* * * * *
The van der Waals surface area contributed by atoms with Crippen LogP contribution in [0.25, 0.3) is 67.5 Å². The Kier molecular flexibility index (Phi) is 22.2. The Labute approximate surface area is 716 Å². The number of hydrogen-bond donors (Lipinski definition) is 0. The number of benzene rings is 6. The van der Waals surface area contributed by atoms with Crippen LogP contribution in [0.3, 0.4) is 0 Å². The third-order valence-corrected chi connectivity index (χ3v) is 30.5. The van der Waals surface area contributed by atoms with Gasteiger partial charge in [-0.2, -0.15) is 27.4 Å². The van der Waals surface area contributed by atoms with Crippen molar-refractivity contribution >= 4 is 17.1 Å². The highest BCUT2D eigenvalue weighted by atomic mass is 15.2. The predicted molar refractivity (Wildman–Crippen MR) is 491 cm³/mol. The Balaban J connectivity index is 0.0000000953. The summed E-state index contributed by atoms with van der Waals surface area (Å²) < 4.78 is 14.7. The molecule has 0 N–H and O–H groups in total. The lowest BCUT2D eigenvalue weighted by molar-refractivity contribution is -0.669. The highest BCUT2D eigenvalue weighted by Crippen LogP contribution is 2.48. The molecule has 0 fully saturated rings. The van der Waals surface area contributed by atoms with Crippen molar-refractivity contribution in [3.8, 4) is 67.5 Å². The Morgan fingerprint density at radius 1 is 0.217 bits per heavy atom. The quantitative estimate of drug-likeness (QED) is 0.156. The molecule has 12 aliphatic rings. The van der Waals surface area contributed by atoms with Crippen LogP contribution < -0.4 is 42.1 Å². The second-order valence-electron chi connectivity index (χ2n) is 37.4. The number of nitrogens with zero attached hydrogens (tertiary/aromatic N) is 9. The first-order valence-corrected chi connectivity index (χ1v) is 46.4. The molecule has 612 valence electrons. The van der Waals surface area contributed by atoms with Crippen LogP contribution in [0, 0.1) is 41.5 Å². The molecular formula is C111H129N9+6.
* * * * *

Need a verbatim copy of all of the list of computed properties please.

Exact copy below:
The van der Waals surface area contributed by atoms with Crippen LogP contribution in [0.25, 0.3) is 67.5 Å². The Kier molecular flexibility index (Phi) is 22.2. The Labute approximate surface area is 716 Å². The number of hydrogen-bond donors (Lipinski definition) is 0. The number of benzene rings is 6. The van der Waals surface area contributed by atoms with Crippen LogP contribution in [0.3, 0.4) is 0 Å². The third-order valence-corrected chi connectivity index (χ3v) is 30.5. The van der Waals surface area contributed by atoms with Gasteiger partial charge in [-0.2, -0.15) is 27.4 Å². The van der Waals surface area contributed by atoms with Crippen molar-refractivity contribution >= 4 is 17.1 Å². The highest BCUT2D eigenvalue weighted by atomic mass is 15.2. The predicted molar refractivity (Wildman–Crippen MR) is 491 cm³/mol. The Balaban J connectivity index is 0.0000000953. The summed E-state index contributed by atoms with van der Waals surface area (Å²) < 4.78 is 14.7. The molecule has 0 N–H and O–H groups in total. The lowest BCUT2D eigenvalue weighted by molar-refractivity contribution is -0.669. The highest BCUT2D eigenvalue weighted by Crippen LogP contribution is 2.48. The molecule has 0 fully saturated rings. The van der Waals surface area contributed by atoms with Crippen molar-refractivity contribution in [3.8, 4) is 67.5 Å². The Morgan fingerprint density at radius 1 is 0.217 bits per heavy atom. The quantitative estimate of drug-likeness (QED) is 0.156. The molecule has 12 aliphatic rings. The van der Waals surface area contributed by atoms with Crippen LogP contribution < -0.4 is 42.1 Å². The second-order valence-electron chi connectivity index (χ2n) is 37.4. The number of nitrogens with zero attached hydrogens (tertiary/aromatic N) is 9. The first-order valence-corrected chi connectivity index (χ1v) is 46.4. The molecule has 612 valence electrons. The van der Waals surface area contributed by atoms with Crippen LogP contribution in [0, 0.1) is 41.5 Å². The molecular formula is C111H129N9+6.